Study tracks learning via online CME
■ Nearly all of the physicians surveyed reported making practice changes after completing their courses.
By Myrle Croasdale — Posted March 22, 2004
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Online CME has a modest effect on physician knowledge over the long term. Doctors value the content quality of online CME above all else, and the more interactive the program, the more satisfied physicians are.
These are a few of the findings from the "Study of Continuing Online Physician Education," conducted by the continuing medical education department of the University of Alabama School of Medicine, Birmingham, in collaboration with CECity, a developer of online education technologies.
Touted as a milestone in CME research, the study, funded by the Merck Co. Foundation, has won the Alliance for Continuing Medical Education's 2004 William Campbell Felch/Wyeth Award for Research in CME.
"Most of our programming has been transformed from programs that require the physician to come to us. Now, we are delivering it to them," said Robert Kristofco, associate professor and director of continuing medical education at UAB.
The study looked at why physicians access specific online courses, what they learned from the course, whether case-based courses were more effective than text-based courses and if physicians make any practice changes as a result.
Some 1,800 physicians participated, with 720 completing posttests. The doctors took a pretest evaluation, a posttest review and a follow-up test four weeks later.
The trial evaluated 30 online CME courses categorized as text-based or case-based. Overall average knowledge scores increased from 58.1% at pretest to 75.6% at posttest, decreasing to 68.2% four weeks later. Case-based courses increased physician knowledge more than text-based ones.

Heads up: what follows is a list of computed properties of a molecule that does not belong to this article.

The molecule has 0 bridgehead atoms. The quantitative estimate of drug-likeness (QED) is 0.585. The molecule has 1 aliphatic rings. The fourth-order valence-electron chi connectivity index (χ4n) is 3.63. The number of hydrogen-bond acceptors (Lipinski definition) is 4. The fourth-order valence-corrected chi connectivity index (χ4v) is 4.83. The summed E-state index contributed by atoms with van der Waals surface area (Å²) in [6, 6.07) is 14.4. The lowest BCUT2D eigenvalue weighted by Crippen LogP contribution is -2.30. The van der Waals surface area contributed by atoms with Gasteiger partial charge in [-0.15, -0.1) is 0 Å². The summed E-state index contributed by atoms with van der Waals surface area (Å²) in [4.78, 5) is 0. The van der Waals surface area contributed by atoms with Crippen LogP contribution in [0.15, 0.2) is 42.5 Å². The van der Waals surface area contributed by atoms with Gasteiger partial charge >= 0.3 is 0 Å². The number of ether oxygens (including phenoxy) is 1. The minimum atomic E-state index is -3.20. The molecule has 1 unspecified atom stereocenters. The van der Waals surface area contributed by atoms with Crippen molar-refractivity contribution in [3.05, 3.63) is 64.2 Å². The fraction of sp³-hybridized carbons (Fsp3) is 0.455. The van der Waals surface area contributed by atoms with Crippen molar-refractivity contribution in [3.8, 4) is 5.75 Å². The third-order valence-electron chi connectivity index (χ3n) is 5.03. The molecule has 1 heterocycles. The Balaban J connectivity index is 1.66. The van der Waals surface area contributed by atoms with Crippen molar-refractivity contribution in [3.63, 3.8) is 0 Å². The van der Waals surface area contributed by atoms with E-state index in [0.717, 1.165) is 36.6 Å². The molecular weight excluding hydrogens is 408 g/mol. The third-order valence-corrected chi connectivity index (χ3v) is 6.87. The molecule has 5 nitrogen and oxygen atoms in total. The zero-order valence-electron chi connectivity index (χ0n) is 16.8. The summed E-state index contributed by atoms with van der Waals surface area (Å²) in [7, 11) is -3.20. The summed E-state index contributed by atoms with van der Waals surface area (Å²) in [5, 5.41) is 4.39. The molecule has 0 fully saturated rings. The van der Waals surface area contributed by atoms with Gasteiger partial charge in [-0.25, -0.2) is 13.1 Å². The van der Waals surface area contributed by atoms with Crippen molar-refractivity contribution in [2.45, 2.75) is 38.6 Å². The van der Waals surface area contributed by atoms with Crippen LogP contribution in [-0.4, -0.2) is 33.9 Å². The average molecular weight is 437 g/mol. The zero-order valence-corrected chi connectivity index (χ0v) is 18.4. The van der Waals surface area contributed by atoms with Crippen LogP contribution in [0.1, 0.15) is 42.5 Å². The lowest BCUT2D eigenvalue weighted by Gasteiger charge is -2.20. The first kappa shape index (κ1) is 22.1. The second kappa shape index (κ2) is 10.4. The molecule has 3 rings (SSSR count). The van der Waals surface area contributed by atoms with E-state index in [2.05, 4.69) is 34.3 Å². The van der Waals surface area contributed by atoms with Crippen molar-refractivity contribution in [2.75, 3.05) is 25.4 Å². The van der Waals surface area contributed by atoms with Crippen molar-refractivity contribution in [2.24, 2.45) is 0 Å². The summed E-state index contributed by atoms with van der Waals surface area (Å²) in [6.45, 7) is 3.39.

Nearly all physicians reported making practice changes after completing the course, though not always the ones they had expected to make.
For example, Kristofco said physicians would indicate they were taking a course on diabetes care to update themselves on current treatments. Yet what they learned from the course might have been something new about the diagnosis of type 2 diabetes, which is what they ended up using in their practice instead of a new standard of care.
Content quality was the most important CME characteristic to physicians; too little interaction was the largest source of dissatisfaction.
About 55% of physicians said they had selected their course because of a need to update their knowledge in that area, 14% picked the course because they needed CME credit and 14% chose the topic because of a patient who recently had a problem in that area.